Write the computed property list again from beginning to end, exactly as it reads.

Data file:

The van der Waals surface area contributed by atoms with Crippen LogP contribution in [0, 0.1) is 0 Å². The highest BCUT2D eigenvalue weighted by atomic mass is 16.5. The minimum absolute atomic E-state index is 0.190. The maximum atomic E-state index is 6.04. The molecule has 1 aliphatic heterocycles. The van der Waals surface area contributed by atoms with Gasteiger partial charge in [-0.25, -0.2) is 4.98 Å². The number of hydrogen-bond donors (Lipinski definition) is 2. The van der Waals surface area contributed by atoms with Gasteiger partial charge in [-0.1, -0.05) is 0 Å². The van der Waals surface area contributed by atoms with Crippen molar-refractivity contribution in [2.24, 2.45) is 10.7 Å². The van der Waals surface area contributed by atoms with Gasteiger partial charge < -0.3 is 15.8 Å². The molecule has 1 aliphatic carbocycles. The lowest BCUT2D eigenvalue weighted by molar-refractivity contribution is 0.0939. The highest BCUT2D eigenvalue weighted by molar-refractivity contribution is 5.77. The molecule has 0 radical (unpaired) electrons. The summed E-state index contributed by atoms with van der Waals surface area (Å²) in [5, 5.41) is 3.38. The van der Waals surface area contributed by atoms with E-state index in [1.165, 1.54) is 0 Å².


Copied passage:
The van der Waals surface area contributed by atoms with Crippen LogP contribution in [0, 0.1) is 0 Å². The highest BCUT2D eigenvalue weighted by atomic mass is 16.5. The minimum absolute atomic E-state index is 0.190. The maximum atomic E-state index is 6.04. The molecule has 1 aliphatic heterocycles. The van der Waals surface area contributed by atoms with Gasteiger partial charge in [-0.25, -0.2) is 4.98 Å². The number of hydrogen-bond donors (Lipinski definition) is 2. The van der Waals surface area contributed by atoms with Gasteiger partial charge in [-0.1, -0.05) is 0 Å². The van der Waals surface area contributed by atoms with Crippen molar-refractivity contribution in [2.24, 2.45) is 10.7 Å². The van der Waals surface area contributed by atoms with Gasteiger partial charge < -0.3 is 15.8 Å². The molecule has 1 aliphatic carbocycles. The lowest BCUT2D eigenvalue weighted by molar-refractivity contribution is 0.0939. The highest BCUT2D eigenvalue weighted by molar-refractivity contribution is 5.77. The molecule has 0 radical (unpaired) electrons. The summed E-state index contributed by atoms with van der Waals surface area (Å²) in [5, 5.41) is 3.38. The van der Waals surface area contributed by atoms with E-state index in [1.165, 1.54) is 0 Å².